It’s hypocritical and telling that The Oklahoman isn’t demanding the release of the divorce trial records of billionaire energy tycoon Harold Hamm, the chief executive officer of Oklahoma City’s Continental Resources.
As you will recall, The Oklahoman several months ago launched a full-fledged legal and political attack on Oklahoma City former mayoral candidate and current Ward 2 Councilor Ed Shadid to get him to release his old divorce records. He eventually capitulated after the newspaper hounded him relentlessly in an act of obvious support for Shadid’s opponent Mick Cornett in the mayoral election. The records essentially revealed information about Shadid’s long ago drug use that he had already discussed publicly. The newspaper then sensationalized the information in order to sway the election in Cornett’s favor.
The Reuters news agency—not The Oklahoman—has filed a motion to unseal the Oklahoma County divorce trial records of Hamm, 68, pictured right, and Sue Ann Hamm, 58. The trial recently ended. Oklahoma County Special Judge Howard Haralson earlier sealed most of the trial records, according to media reports, in a supposed effort to protect the business interests of Continental Resources, an energy company with a major stake in North Dakota’s Bakken Shale formation.
Let’s be clear: Hamm controls a large and important publicly held energy company. The dividing of assets in his divorce could potentially have a deep impact on the Oklahoma economy. He has also served as a top energy advisor for presidential candidate Mitt Romney. He has lobbied openly for tax breaks for oil and gas companies on a state and national level. He is every bit as much of a public figure as Shadid.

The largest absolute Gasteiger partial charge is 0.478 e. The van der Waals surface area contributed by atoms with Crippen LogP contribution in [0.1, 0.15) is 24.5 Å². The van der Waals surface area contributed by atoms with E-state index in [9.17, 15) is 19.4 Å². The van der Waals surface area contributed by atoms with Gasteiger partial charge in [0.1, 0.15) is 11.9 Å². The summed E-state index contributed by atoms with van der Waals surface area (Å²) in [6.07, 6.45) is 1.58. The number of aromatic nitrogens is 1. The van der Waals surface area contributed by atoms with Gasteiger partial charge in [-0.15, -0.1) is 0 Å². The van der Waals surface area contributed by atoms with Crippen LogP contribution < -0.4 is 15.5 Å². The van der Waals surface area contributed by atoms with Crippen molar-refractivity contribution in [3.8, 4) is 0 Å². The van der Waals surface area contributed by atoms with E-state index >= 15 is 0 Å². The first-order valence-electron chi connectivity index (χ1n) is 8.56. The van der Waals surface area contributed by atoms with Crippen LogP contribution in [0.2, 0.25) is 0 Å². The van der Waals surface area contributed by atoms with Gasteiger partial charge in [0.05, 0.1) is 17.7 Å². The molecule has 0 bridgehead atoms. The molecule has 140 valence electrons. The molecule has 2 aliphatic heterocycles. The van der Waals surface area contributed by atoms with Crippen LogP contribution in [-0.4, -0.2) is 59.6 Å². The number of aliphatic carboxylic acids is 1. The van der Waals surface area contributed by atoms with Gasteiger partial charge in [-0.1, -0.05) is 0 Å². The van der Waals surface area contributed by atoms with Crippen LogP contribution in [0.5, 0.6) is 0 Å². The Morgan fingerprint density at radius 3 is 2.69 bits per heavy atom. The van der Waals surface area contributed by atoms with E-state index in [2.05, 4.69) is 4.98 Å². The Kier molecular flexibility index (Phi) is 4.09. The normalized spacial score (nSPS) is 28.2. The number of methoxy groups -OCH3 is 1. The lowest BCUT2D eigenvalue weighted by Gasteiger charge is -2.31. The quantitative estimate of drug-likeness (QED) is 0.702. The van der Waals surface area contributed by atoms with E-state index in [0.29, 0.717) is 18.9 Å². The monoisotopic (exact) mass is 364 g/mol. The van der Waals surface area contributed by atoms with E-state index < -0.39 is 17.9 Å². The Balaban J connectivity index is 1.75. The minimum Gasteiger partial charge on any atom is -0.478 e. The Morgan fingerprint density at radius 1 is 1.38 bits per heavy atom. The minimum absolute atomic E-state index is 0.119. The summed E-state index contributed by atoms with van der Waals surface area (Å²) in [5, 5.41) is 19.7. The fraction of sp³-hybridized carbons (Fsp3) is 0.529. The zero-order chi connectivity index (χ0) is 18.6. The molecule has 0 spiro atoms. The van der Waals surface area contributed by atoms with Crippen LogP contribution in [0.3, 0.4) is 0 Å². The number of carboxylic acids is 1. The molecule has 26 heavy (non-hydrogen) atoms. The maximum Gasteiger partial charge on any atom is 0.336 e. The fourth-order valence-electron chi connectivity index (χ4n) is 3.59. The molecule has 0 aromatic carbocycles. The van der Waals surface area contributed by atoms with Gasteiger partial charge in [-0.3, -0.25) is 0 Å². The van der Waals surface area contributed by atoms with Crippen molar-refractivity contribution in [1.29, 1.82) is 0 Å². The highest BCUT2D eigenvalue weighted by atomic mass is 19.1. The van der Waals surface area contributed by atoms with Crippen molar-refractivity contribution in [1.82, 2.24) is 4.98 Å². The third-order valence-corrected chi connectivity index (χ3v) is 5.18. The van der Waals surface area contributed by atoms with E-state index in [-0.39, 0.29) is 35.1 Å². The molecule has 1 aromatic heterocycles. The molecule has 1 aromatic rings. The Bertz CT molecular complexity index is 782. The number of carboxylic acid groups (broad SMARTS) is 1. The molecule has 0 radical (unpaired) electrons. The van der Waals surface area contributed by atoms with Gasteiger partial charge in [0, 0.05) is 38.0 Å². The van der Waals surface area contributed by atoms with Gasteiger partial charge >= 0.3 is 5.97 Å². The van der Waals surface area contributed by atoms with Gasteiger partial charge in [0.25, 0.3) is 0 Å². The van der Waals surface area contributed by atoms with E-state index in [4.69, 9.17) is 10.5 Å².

For the record, I was opposed to the unsealing of Shadid’s divorce records because I sincerely believed they only contained older salacious personal accusations that have since been retracted. I was correct on the content of the records. I believe in open government records and overall government transparency, but The Oklahoman crusade against Shadid was unethical and unfair. The fact the newspaper won’t demand the release of Hamm’s divorce records as well proves this point further.
According to a Reuters spokesperson:
Continental Resources is one of the most important publicly traded companies in the U.S. oil industry.
The public has a right to know how its chief executive officer explains his role in the company's growth over the past two decades and whether, as a result of the Hamms' divorce, there may be a change in the shareholding structure of the company.
Sue Ann Hamm, an attorney, has worked at Continental. She and Hamm married in 1988. Hamm’s net worth is estimated at $20 billion, according to the Reuters’ motion, which makes him one of the richest people on the planet. It’s obvious that the division of assets in the divorce could affect the company and the local and state economy. The divorce, then, has important public implications. So where’s The Oklahoman?